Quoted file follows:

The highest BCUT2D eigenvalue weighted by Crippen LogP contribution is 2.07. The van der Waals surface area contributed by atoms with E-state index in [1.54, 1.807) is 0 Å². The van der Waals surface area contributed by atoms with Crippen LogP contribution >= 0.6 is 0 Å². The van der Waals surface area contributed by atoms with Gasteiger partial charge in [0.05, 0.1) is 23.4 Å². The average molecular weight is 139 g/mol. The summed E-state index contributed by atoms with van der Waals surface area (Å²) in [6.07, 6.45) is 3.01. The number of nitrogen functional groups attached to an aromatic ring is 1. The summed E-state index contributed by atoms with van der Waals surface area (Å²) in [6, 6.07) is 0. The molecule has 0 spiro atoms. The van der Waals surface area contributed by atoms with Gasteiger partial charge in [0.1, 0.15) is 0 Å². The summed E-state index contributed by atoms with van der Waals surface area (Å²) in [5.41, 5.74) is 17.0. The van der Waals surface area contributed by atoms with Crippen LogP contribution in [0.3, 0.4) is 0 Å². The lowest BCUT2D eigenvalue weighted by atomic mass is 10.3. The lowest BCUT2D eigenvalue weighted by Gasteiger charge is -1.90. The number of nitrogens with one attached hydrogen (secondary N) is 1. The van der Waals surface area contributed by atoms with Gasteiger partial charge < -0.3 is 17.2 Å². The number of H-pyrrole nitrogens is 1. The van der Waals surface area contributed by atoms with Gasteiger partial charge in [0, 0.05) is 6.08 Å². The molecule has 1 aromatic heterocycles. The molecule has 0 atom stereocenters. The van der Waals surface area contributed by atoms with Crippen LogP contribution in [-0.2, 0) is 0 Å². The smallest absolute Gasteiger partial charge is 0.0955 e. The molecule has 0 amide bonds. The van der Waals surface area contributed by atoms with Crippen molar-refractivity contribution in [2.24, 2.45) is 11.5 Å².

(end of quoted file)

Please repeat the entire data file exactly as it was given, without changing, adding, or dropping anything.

The highest BCUT2D eigenvalue weighted by Crippen LogP contribution is 2.07. The van der Waals surface area contributed by atoms with E-state index in [1.54, 1.807) is 0 Å². The van der Waals surface area contributed by atoms with Crippen LogP contribution >= 0.6 is 0 Å². The van der Waals surface area contributed by atoms with Gasteiger partial charge in [0.05, 0.1) is 23.4 Å². The average molecular weight is 139 g/mol. The summed E-state index contributed by atoms with van der Waals surface area (Å²) in [6.07, 6.45) is 3.01. The number of nitrogen functional groups attached to an aromatic ring is 1. The summed E-state index contributed by atoms with van der Waals surface area (Å²) in [6, 6.07) is 0. The molecule has 0 spiro atoms. The van der Waals surface area contributed by atoms with Gasteiger partial charge in [0.1, 0.15) is 0 Å². The summed E-state index contributed by atoms with van der Waals surface area (Å²) in [5.41, 5.74) is 17.0. The van der Waals surface area contributed by atoms with Crippen LogP contribution in [0.3, 0.4) is 0 Å². The lowest BCUT2D eigenvalue weighted by atomic mass is 10.3. The lowest BCUT2D eigenvalue weighted by Gasteiger charge is -1.90. The number of nitrogens with one attached hydrogen (secondary N) is 1. The van der Waals surface area contributed by atoms with Gasteiger partial charge < -0.3 is 17.2 Å². The number of H-pyrrole nitrogens is 1. The van der Waals surface area contributed by atoms with Gasteiger partial charge in [0, 0.05) is 6.08 Å². The molecule has 1 aromatic heterocycles. The molecule has 0 atom stereocenters. The van der Waals surface area contributed by atoms with Crippen LogP contribution in [-0.2, 0) is 0 Å². The smallest absolute Gasteiger partial charge is 0.0955 e. The molecule has 0 amide bonds. The van der Waals surface area contributed by atoms with Crippen molar-refractivity contribution in [2.24, 2.45) is 11.5 Å².